The William A. Irvin, a 611-foot-long laker that has long served as a floating museum in Duluth, will sit out another full season of operation.
The former member of the U.S. Steel Fleet was displaced from its berth in Minnesota Slip last year as crews worked to shore up failing seawalls and cap contaminated sediments that have accumulated through decades of industrial maritime traffic.
To make room for the work, the Irvin was moved across the harbor to Fraser Shipyards in Superior, where it was to be placed in drydock for some long-overdue repairs and a fresh coat of paint below its waterline.
But the Irvin encountered delays, when the cost of the work came in higher than anticipated, and then the vessel lost its place in line this spring when other working lakers arrived at Fraser in need of immediate attention.
Nevertheless, Chelly Townsend, executive director of the Duluth Entertainment Convention Center, which operates the Irvin, expressed confidence Wednesday that a contract for the work would be signed in a matter of days and for a cost in keeping with a $500,000 Minnesota Historical Society grant that was awarded to cover the repairs.
“Once that goes through, we will be able to zero in on a date. But of course that date will be subject to work being finished on the Arthur M. Anderson, that’s in drydock now,” she said.
Townsend said the best-case scenario likely would return the Irvin to its mooring in Minnesota Slip by July, and at worst, she expects to have it back in its old home by October or November. The Irvin is expected to spend 30 to 45 days in drydock, but then it will need to wait for calm weather in order to slowly navigate its way back into Minnesota Slip, with only a few inches to spare, as it passes through the pedestrian draw bridge that spans the water.
“It will not be open this year,” Townsend said.
“Even if it gets back in say September, there’s not enough time to get it ready. You know, it’s been closed up for almost two years now, and there’s going to be a lot of work to do on the inside and the exterior. So, we just plan to have it open next spring,” she said.
Don Ness, president of the DECC board of directors, said: “I’m disappointed with how it has rolled out, the costs involved and the delays that we’ve seen. To lose another season is discouraging, and clearly there’s a financial impact on the DECC.”
He noted that the DECC will take a financial hit as a result of having the Irvin sidelined for another season, as the vessel typically generates about $200,000 per year.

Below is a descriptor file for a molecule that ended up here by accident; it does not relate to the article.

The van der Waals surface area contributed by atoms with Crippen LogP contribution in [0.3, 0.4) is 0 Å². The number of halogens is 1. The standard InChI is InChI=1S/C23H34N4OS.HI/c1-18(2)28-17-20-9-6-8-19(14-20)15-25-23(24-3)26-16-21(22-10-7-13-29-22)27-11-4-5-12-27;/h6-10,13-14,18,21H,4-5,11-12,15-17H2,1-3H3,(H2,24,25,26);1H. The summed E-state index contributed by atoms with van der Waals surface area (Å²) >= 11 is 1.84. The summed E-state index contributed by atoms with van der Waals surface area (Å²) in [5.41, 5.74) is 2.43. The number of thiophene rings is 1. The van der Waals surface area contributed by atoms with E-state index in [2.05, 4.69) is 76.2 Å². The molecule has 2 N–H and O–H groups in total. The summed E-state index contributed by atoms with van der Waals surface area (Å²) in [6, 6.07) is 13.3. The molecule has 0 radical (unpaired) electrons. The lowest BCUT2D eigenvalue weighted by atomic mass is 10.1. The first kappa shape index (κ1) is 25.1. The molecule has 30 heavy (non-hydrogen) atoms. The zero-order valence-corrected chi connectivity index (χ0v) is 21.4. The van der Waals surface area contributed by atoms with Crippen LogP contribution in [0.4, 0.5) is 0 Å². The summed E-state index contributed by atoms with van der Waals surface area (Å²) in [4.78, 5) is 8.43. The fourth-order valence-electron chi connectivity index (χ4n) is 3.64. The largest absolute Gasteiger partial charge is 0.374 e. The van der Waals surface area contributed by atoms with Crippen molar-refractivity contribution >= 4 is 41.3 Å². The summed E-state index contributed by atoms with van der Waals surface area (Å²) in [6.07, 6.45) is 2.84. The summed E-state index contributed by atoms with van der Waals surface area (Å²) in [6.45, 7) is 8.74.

On top of that, the DECC also agreed to bear $300,000 of the cost of moving the Irvin.
“We finally have just resigned ourselves to the fact that this is the way it’s going to be. And then we’ll just go forward from there,” Townsend said.
Ness said the DECC had been placed in a difficult situation.
“Unfortunately these things happen when projects are put on tight timelines, and when the DECC was first approached by the city and the MPCA (Minnesota Pollution Control Agency), there was a real rush to approval, saying that they had to hit these tight timelines, that there were dollars that were available now and we couldn’t afford to miss this opportunity,” he said.
Ness said the DECC would have benefited from more time to plan and make arrangements, but he also acknowledged the pressing need to address the slip’s failing seawalls and sinkholes that had developed in the area, calling the city “a good partner.”
The city has borne financial challenges, as well.
On Monday, the Duluth City Council will be asked to approve an additional $700,000 to complete work on the Minnesota Slip project, which now is expected to total about $7.2 million. But Jim Filby Williams, Duluth’s director of public administration, said the added cost comes as little surprise, given that the city budgeted only a modest 6.8 percent contingency into its project budget.
“The 15.44 percent cost overrun is actually a bit lower than you would usually expect and provide for on a project like this, which is to say a project involving the repair and replacement of 125-year-old buried marine infrastructure whose character cannot be fully known until you dig it up,” he said.
Filby Williams contends it would have been advisable to build in a contingency of 20 to 25 percent for a project of such a nature.
“The issue was the inadequate contingency included in the original budgetary appropriation for the project,” he said.
Townsend said she’s looking forward to the Irvin’s return and reopening the vessel to the public in 2020
“The whole area is going to look beautiful in a short time, because they’re working on all the landscaping and the curbs and all of that stuff,” she said.
“We’re happy to have a stable property, and we’ll be set up to serve our customers better. It’s safer. It’s going to be beautiful. We’ll have bike lanes and proper sidewalks. So, it will definitely be an improvement for us,” Townsend said.